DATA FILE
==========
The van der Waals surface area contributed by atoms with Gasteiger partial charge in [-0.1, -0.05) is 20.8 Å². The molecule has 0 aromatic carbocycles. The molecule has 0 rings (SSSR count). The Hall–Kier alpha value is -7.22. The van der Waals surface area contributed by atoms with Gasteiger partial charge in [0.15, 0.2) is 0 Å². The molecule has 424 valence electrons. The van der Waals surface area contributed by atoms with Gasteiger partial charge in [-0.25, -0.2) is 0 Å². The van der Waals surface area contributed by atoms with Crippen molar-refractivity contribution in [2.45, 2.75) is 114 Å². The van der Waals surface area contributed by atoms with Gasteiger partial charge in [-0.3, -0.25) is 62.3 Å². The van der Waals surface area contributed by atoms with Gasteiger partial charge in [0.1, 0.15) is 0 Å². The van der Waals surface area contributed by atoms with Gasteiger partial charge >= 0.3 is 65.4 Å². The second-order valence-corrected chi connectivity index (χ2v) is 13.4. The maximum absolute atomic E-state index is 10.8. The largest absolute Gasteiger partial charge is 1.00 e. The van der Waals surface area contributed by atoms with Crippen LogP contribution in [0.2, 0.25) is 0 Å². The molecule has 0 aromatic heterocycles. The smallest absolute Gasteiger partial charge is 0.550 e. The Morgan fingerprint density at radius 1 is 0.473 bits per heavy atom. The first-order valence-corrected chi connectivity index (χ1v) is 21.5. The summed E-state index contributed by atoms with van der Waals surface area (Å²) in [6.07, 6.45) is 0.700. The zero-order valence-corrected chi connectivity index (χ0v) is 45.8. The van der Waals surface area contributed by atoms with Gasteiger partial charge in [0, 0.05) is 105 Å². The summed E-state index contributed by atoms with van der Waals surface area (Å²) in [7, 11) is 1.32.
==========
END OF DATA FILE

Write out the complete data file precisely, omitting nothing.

The van der Waals surface area contributed by atoms with Gasteiger partial charge in [-0.1, -0.05) is 20.8 Å². The molecule has 0 aromatic carbocycles. The molecule has 0 rings (SSSR count). The Hall–Kier alpha value is -7.22. The van der Waals surface area contributed by atoms with Gasteiger partial charge in [0.15, 0.2) is 0 Å². The molecule has 424 valence electrons. The van der Waals surface area contributed by atoms with Gasteiger partial charge in [-0.25, -0.2) is 0 Å². The van der Waals surface area contributed by atoms with Crippen molar-refractivity contribution in [2.45, 2.75) is 114 Å². The van der Waals surface area contributed by atoms with Gasteiger partial charge in [-0.3, -0.25) is 62.3 Å². The van der Waals surface area contributed by atoms with Gasteiger partial charge in [0.1, 0.15) is 0 Å². The van der Waals surface area contributed by atoms with Gasteiger partial charge >= 0.3 is 65.4 Å². The second-order valence-corrected chi connectivity index (χ2v) is 13.4. The maximum absolute atomic E-state index is 10.8. The largest absolute Gasteiger partial charge is 1.00 e. The van der Waals surface area contributed by atoms with Crippen LogP contribution in [0.2, 0.25) is 0 Å². The molecule has 0 aromatic heterocycles. The smallest absolute Gasteiger partial charge is 0.550 e. The Morgan fingerprint density at radius 1 is 0.473 bits per heavy atom. The first-order valence-corrected chi connectivity index (χ1v) is 21.5. The summed E-state index contributed by atoms with van der Waals surface area (Å²) in [6.07, 6.45) is 0.700. The zero-order valence-corrected chi connectivity index (χ0v) is 45.8. The van der Waals surface area contributed by atoms with Gasteiger partial charge in [0, 0.05) is 105 Å². The summed E-state index contributed by atoms with van der Waals surface area (Å²) in [7, 11) is 1.32.